Materials and Methods
All research was conducted at the quarantine facility at the Florida Biological Control Laboratory, Division of Plant Industry, Florida Department of Agriculture and Consumer Services, Gainesville, Florida, from Sep 2002 to May 2003. Lygodium japonicum plants were collected in Hamilton, Suwannee, and Madison counties, Florida by Dr. Min Rayamajhi, USDA-ARS, IPRL, Ft. Lauderdale, Florida, and L. palmatum plants were collected in Rome Co., Tennessee, by the senior author. A shipment of 40 N. fuscolinealis larvae and pupae was received from Japan on Sep 30, 2002 collected by Tokyo Metropolitan University colleague Akira Shimizu and students at the Tokyo Botanical Garden site.
First generation adults were transferred to a screen sleeve cage (30.5 × 30.5 × 30.5 cm) containing a bouquet of cut sprigs of L. japonicum and held in a quarantine laboratory at 22°C. Adults were fed 10% honey-Gatorade solution provided on a rolled dental cotton wick in a 7-dram glass vial filled with the solution. A bouquet of L. palmatum was added, and then bouquets of both plants were changed every 3-4 d until the adults died. Bouquets with eggs were removed from the cage and separated by plant species into 28 × 15 × 5 cm translucent plastic rearing boxes. The boxes were checked daily for egg hatch and larval development, and fresh plant material was added when necessary until adult emergence.
After establishment, the colony was held in the greenhouse at an average temperature of 23°C, and natural light supplemented by fluorescent lights with a photoperiod of 16:8 (L:D). Adults were exposed to plants of both species together in wooden sleeve cages 47.0 × 55.0 × 47.0 cm or 54.6 × 72.4 × 44.5 cm until the adults died. To conserve L. palmatum plants, only 50 eggs on each of 3 plants of each Lygodium species were allowed to hatch. Larvae were allowed to feed freely on the plant of their choice until pupation, and plants with pupae were caged separately. New adults emerging from each species were counted and sexed with aid of a stereomicroscope and placed back in the sleeve cages on fresh plants of both species.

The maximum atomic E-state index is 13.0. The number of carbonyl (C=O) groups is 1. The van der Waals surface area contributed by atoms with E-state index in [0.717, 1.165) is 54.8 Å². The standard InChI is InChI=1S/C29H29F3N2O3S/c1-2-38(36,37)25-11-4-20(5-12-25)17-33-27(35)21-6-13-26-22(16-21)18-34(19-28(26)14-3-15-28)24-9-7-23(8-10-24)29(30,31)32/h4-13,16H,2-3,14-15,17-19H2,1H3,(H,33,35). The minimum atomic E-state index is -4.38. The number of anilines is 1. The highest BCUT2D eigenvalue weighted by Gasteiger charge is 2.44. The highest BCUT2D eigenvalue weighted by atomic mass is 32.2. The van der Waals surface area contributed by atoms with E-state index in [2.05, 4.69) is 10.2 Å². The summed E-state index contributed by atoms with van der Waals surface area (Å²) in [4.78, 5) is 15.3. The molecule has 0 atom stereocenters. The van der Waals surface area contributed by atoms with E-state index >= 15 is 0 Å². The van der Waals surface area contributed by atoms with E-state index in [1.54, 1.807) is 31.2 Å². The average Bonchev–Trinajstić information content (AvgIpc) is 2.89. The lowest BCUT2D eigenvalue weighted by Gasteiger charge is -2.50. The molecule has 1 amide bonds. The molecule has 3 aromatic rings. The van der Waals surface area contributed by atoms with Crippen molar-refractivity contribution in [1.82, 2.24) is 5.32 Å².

As the experiment progressed and the supply of L. palmatum plants dwindled, the number of eggs allowed to develop on each plant had to be further reduced to 25 per plant on 3 plants of each Lygodium species.
All studies were conducted in environmental chambers at 26.7°C, 75% RH, and a photoperiod of 16:8 (L:D), unless otherwise indicated. Individual larvae on Japanese climbing fern were confined in plastic boxes with lids, 8.0 × 8.0 × 5.0 cm. The boxes were examined daily during the lifetime of the experiment for larval development, pupation, and adult emergence.
Newly emerged adults were paired in plexiglass cylinders (42 cm high, 14.5 cm ID) with a bouquet of L. japonicum sprigs to determine fecundity and adult longevity. The bouquets were changed daily, and eggs were counted and cut from the leaflets. Eggs on the small pieces of leaf material were then placed on moist cotton in 30-ml clear plastic cups capped with a translucent plastic lid with a cotton-plugged hole and checked daily for eclosion.
To determine whether adults could survive cold temperatures, 5 males and 5 females were placed individually in 15-mL plastic vials with no paper or plant material. The vials were then placed in a household refrigerator freezer at -4°C for 24 h.
Multi-choice Larval Host Range Studies
The plastic boxes used in the biological studies were also used in a multi-choice host range experiment with medium sized larvae. Approximately 900 mm2 (30 × 30 mm) of fronds from 5 native species, 4 of which are listed as endangered by the Florida Department of Agriculture (Nelson 2000), were tested together. A companion control treatment had an equal amount of L. japonicum, 4500 mm2. Each test had 5 replications of each treatment each with 3 larvae randomized to treatments in groups of 3. The replicates were randomized to positions on a laboratory table. After 3 d, the number of living larvae was recorded and feeding on the test plants was estimated with a 1-mm2 grid. Feeding on host plants was estimated by counting the number of leaves and multiplying by an estimated mean leaf area. The estimated mean area was determined by measuring L. japonicum leaflets with a Li-Cor Portable Leaf Area Meter, model Ll-3000. Fifteen samples of leaflets, each approximately 900 mm2, were measured and a mean leaf area was determined.